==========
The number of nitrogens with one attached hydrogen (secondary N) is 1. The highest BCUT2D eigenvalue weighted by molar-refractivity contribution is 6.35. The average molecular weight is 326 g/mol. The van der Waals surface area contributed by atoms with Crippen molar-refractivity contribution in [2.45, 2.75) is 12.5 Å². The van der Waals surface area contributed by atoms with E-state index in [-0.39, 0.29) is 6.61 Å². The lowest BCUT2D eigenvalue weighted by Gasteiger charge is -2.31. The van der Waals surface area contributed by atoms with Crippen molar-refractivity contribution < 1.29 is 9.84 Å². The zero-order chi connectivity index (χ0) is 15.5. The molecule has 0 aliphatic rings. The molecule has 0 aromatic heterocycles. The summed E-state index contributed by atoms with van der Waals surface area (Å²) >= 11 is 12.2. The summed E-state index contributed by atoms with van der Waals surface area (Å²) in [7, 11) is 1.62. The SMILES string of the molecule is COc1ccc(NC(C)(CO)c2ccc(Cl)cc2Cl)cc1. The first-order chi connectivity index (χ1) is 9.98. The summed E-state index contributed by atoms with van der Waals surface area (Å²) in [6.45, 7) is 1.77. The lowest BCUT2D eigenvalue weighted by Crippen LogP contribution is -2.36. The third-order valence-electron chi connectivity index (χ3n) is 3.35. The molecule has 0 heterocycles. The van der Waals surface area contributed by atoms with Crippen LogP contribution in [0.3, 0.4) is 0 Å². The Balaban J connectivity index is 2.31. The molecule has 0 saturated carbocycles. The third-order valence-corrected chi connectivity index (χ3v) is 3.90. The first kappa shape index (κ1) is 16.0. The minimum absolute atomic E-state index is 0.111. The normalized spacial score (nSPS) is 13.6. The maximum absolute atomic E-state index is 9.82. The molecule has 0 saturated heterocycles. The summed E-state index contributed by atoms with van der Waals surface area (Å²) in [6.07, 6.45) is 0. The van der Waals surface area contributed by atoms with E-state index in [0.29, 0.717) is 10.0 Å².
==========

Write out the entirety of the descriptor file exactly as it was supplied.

The number of nitrogens with one attached hydrogen (secondary N) is 1. The highest BCUT2D eigenvalue weighted by molar-refractivity contribution is 6.35. The average molecular weight is 326 g/mol. The van der Waals surface area contributed by atoms with Crippen molar-refractivity contribution in [2.45, 2.75) is 12.5 Å². The van der Waals surface area contributed by atoms with E-state index in [-0.39, 0.29) is 6.61 Å². The lowest BCUT2D eigenvalue weighted by Gasteiger charge is -2.31. The van der Waals surface area contributed by atoms with Crippen molar-refractivity contribution < 1.29 is 9.84 Å². The zero-order chi connectivity index (χ0) is 15.5. The molecule has 0 aliphatic rings. The molecule has 0 aromatic heterocycles. The summed E-state index contributed by atoms with van der Waals surface area (Å²) >= 11 is 12.2. The summed E-state index contributed by atoms with van der Waals surface area (Å²) in [7, 11) is 1.62. The SMILES string of the molecule is COc1ccc(NC(C)(CO)c2ccc(Cl)cc2Cl)cc1. The first-order chi connectivity index (χ1) is 9.98. The summed E-state index contributed by atoms with van der Waals surface area (Å²) in [6.45, 7) is 1.77. The lowest BCUT2D eigenvalue weighted by Crippen LogP contribution is -2.36. The third-order valence-electron chi connectivity index (χ3n) is 3.35. The molecule has 0 heterocycles. The van der Waals surface area contributed by atoms with Crippen LogP contribution in [0.3, 0.4) is 0 Å². The Balaban J connectivity index is 2.31. The molecule has 0 saturated carbocycles. The third-order valence-corrected chi connectivity index (χ3v) is 3.90. The first kappa shape index (κ1) is 16.0. The minimum absolute atomic E-state index is 0.111. The normalized spacial score (nSPS) is 13.6. The maximum absolute atomic E-state index is 9.82. The molecule has 0 saturated heterocycles. The summed E-state index contributed by atoms with van der Waals surface area (Å²) in [6.07, 6.45) is 0. The van der Waals surface area contributed by atoms with E-state index in [0.29, 0.717) is 10.0 Å².